🤔 How do you restore yourself?
One of the four essential skills of resilience is to restore. To restore is to bring something back to its original state. When disruptive change throws us off, how do you find a way to recenter?
🧠 Embracing Uselessness
Dear reader, if you're anything like me, then you're probably proud of how productive, capable, and accomplished you've become. You're always looking for ways to deliver more impact and achiever bigger things.
But are we sometimes lead astray by the siren's song of productivity? Zhuangzi, a philosopher who lived during China's "Warring States" period around 300 BCE, would say so, especially if that pursuit is to our own suffering. As Pauline Lee and Helen De Cruz write in Psyche:
Throughout the book, Zhuangzi suggests in a similar vein that it is good to enjoy yourself. That is, we should not always aim for usefulness. We should not always strive to produce or do things that benefit ourselves or others.
Zhuangzi was against the oppressive need to always follow rules or do something of value. A refreshing thought I must admit. He celebrated gnarly trees that couldn't produce good wood, and disabled bodies that couldn't work in the fields and advocated for letting things simply be. This is how you follow the Dao (the way, the path).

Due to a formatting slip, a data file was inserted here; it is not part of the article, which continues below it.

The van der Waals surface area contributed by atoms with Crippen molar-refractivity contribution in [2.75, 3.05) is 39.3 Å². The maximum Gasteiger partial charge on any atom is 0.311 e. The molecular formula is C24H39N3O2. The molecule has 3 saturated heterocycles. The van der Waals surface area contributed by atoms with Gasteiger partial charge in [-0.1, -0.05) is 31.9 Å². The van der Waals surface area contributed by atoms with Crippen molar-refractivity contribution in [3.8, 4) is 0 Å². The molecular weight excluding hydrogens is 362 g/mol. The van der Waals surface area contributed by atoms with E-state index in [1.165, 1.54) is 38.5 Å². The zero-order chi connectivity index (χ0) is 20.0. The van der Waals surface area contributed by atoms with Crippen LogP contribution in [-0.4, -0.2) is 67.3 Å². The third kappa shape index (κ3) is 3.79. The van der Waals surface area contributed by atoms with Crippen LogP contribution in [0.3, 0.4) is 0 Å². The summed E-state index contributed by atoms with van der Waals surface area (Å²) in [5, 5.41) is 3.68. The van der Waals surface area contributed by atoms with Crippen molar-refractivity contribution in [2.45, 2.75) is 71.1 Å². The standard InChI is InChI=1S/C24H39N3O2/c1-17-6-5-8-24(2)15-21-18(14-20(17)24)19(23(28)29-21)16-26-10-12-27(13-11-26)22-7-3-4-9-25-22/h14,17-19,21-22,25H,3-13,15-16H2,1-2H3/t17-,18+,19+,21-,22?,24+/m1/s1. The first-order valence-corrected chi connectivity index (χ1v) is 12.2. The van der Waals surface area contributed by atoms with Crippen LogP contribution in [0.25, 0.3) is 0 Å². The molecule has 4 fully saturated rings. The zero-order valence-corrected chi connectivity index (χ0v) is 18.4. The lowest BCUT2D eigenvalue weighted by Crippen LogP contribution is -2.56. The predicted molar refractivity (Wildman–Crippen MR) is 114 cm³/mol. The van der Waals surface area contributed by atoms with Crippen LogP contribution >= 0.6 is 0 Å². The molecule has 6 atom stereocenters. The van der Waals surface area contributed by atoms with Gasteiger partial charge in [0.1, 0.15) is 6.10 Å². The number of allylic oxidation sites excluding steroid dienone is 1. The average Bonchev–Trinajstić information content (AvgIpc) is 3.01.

For example, imagine you are happy and doing well as, say, a doctor in a hospital, delighting in your skill and feeling it is in line with the Dao, then it is fine to continue as you are. But if you are miserable, and stressed, and the main reason you are a doctor is for your good salary or even for the good of society, think again. It is OK and in fact desirable to choose a less useful option.
That doesn't mean staying static or only doing one thing for the rest of your life. Instead it means "shifting with the times" and allowing life-changing events to create opportunities to re-evaluate our lives. But most of all, to see ourselves as more than just a tool or object of a greater project. But that your existence is enough and should be valued without further "productivity".
Yeah, I can get behind that. Read more:
🖼 Stress Management (S&B 037)
Everyone's got their own way!
👉 A checklist to track 2022
Andrew Yeung, a strategist at Meta and friend of this newsletter shared this great list of questions he uses to track lessons and accomplishments throughout the year. So next performance review you'll be ready (but also do it for yourself!)